CORVALLIS - A new soil test developed at Oregon State University may save thousands of dollars for Oregon hop growers by helping them avoid planting new acreage on contaminated soils.
The test is designed to detect the presence of heptachlor and chlordane pesticide residues in the soil. The residues are toxic to some varieties of hop plants, according to Jennifer Field, an assistant professor in the OSU Department of Agricultural Chemistry and a researcher with OSU's Agriculture Experiment Station.
Production from new hop plantings on soils containing heptachlor and chlordane residues is so low as to be barely worth harvesting. The test is intended to help growers avoid the expense of planting new acreage that is likely to fail because of soil contamination.
Field began developing the test two years ago in response to requests from Oregon hop growers. Her research was sponsored by the Oregon Hop Research Council.
Heptachlor pesticides were used for wireworm and flea beetle control in potatoes and root weevil in strawberries in the mid- to late 1950s.
"Heptachlor was one of the chlorinated pesticides," said Field. "The chlorinated pesticide group, which includes DDT, was extremely effective, but these products were found to have toxic effects in the environment that extended far beyond controlling insect pests."
Along with several other chlorinated pesticides, heptachlor was banned in 1972, but residues of this chemical have remained stable in the soil over several years. Chlordane was introduced as a substitute for heptachlor, but eventually chlordane was banned also, Field added.
Today, hop growers in the mid-Willamette Valley are expanding acreage into areas where potatoes and strawberries were once grown.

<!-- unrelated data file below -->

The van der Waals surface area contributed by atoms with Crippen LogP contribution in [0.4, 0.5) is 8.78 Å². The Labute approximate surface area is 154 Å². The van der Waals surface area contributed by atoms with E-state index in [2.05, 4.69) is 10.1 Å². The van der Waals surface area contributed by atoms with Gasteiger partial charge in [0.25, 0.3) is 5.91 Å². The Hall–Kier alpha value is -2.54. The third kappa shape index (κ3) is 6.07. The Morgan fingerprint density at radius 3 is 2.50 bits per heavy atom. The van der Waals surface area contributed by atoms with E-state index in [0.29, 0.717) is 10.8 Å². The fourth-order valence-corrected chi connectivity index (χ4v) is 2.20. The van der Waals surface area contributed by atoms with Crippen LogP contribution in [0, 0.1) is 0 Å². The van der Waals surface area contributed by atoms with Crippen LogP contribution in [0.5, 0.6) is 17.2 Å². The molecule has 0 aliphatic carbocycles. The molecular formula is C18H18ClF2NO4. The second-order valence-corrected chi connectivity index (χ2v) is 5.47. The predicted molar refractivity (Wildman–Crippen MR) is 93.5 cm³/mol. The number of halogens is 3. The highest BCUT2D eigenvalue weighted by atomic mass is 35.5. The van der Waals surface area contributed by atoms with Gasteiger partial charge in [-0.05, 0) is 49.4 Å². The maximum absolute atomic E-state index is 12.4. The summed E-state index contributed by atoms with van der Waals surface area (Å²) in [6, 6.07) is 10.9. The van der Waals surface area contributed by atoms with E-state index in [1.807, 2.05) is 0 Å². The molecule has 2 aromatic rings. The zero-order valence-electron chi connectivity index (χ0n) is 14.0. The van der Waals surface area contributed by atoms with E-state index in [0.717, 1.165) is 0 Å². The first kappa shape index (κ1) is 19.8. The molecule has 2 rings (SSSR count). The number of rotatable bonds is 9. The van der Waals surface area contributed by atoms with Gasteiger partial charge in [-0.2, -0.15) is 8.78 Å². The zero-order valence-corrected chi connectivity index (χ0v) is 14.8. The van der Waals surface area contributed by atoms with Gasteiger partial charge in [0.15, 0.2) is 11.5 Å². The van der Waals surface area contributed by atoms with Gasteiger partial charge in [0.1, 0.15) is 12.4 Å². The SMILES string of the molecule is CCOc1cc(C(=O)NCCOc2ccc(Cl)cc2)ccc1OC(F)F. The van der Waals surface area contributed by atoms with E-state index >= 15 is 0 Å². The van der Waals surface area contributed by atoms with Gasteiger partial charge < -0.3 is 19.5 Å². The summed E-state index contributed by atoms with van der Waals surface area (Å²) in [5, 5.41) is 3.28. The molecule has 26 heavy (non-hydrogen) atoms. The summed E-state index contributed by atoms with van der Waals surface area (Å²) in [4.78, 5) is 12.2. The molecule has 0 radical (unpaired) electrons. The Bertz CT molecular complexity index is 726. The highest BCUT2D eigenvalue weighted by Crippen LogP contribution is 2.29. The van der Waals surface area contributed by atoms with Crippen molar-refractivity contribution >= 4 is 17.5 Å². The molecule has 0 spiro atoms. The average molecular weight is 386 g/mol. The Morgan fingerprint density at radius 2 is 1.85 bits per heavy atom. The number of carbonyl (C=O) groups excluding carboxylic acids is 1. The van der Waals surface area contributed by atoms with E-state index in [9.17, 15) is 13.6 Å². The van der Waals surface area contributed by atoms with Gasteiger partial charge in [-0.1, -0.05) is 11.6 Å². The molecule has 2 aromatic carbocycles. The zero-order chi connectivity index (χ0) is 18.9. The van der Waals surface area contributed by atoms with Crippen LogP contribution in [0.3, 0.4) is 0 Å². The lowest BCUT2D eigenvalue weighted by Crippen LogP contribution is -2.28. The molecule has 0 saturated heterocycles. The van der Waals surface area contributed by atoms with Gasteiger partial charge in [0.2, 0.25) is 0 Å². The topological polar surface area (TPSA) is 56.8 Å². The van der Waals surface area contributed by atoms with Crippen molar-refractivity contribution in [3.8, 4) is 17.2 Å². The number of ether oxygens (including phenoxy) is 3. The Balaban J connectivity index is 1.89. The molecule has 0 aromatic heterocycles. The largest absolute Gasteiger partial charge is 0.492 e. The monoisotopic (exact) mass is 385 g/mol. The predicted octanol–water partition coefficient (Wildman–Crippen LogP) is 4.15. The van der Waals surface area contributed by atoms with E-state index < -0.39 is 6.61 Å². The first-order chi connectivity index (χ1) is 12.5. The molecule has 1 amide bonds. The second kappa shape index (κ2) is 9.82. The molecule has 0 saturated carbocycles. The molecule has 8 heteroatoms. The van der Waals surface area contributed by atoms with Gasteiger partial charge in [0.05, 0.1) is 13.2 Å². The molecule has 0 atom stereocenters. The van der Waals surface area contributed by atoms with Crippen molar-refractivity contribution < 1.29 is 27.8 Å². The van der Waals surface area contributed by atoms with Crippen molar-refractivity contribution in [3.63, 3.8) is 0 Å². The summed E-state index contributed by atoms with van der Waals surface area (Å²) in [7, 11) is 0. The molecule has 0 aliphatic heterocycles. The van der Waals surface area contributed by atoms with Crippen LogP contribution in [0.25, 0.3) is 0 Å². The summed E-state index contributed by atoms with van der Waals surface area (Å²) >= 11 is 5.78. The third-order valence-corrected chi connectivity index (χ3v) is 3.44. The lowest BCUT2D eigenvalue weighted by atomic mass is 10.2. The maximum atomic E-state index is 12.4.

"The new acreage is being established to produce new varieties of hops," said Bruce Davidson, a hop grower near Keizer.
The heptachlor and chlordane pesticide residues in the soils of some of these new hop fields have become a costly problem because the standard soil test usually used by growers does not consistently detect the presence of heptachlor and chlordane.
"Unaware of the presence of residues, growers have put in new hop acreage on soils with pesticides residues that are toxic to hop plants," said Field. "When you consider that planting costs, including the hop trellis consisting of hundreds of wooden poles and thousands of feet of heavy wire, can reach up to $5,000 per acre, growers are left to absorb staggering losses when new crop acreage fails."
Hop growers in the Willamette Valley are aware of the situation and are careful about choosing sites for new hop yards, but problems still arise.
Davidson established new acreage on land near his home farm and was surprised to find a portion of the new hop yard growing well and the other portion stunted due to chlordane residues in the soil.
"I've lived in the Keizer area for years and felt I knew the planting history of many of these fields pretty well," said Davidson. "Even so, it's hard to be 100 percent sure about any field's crop history when you go back 30 or 40 years."
"Since farm land often changes ownership over long periods of time, complete records on the cropping history of a particular field are usually not available," said Field. "Fortunately, the development of a soil test that can detect heptachlor and chlordane pesticide residues in the soil will give hop growers a tool that will help them avoid this problem when planting new acreage."